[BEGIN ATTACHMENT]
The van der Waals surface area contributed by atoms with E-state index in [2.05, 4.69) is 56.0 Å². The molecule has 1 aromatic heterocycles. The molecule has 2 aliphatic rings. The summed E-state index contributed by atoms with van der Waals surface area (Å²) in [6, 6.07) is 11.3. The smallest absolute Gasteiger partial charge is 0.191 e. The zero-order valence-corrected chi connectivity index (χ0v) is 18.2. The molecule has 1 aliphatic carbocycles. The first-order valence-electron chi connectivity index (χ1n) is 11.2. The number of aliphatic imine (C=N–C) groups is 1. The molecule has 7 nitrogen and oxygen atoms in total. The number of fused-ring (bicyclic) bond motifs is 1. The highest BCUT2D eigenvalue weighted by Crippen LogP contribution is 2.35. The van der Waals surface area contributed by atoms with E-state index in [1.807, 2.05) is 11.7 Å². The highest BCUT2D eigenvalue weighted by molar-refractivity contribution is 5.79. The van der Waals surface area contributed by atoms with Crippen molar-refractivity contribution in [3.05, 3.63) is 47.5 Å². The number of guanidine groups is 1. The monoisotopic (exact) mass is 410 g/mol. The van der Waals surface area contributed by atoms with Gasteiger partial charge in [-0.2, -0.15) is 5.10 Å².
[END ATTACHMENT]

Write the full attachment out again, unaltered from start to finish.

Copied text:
The van der Waals surface area contributed by atoms with E-state index in [2.05, 4.69) is 56.0 Å². The molecule has 1 aromatic heterocycles. The molecule has 2 aliphatic rings. The summed E-state index contributed by atoms with van der Waals surface area (Å²) in [6, 6.07) is 11.3. The smallest absolute Gasteiger partial charge is 0.191 e. The zero-order valence-corrected chi connectivity index (χ0v) is 18.2. The molecule has 1 aliphatic carbocycles. The first-order valence-electron chi connectivity index (χ1n) is 11.2. The number of aliphatic imine (C=N–C) groups is 1. The molecule has 7 nitrogen and oxygen atoms in total. The number of fused-ring (bicyclic) bond motifs is 1. The highest BCUT2D eigenvalue weighted by Crippen LogP contribution is 2.35. The van der Waals surface area contributed by atoms with E-state index in [1.807, 2.05) is 11.7 Å². The highest BCUT2D eigenvalue weighted by molar-refractivity contribution is 5.79. The van der Waals surface area contributed by atoms with Crippen molar-refractivity contribution in [3.05, 3.63) is 47.5 Å². The number of guanidine groups is 1. The monoisotopic (exact) mass is 410 g/mol. The van der Waals surface area contributed by atoms with Gasteiger partial charge in [-0.2, -0.15) is 5.10 Å².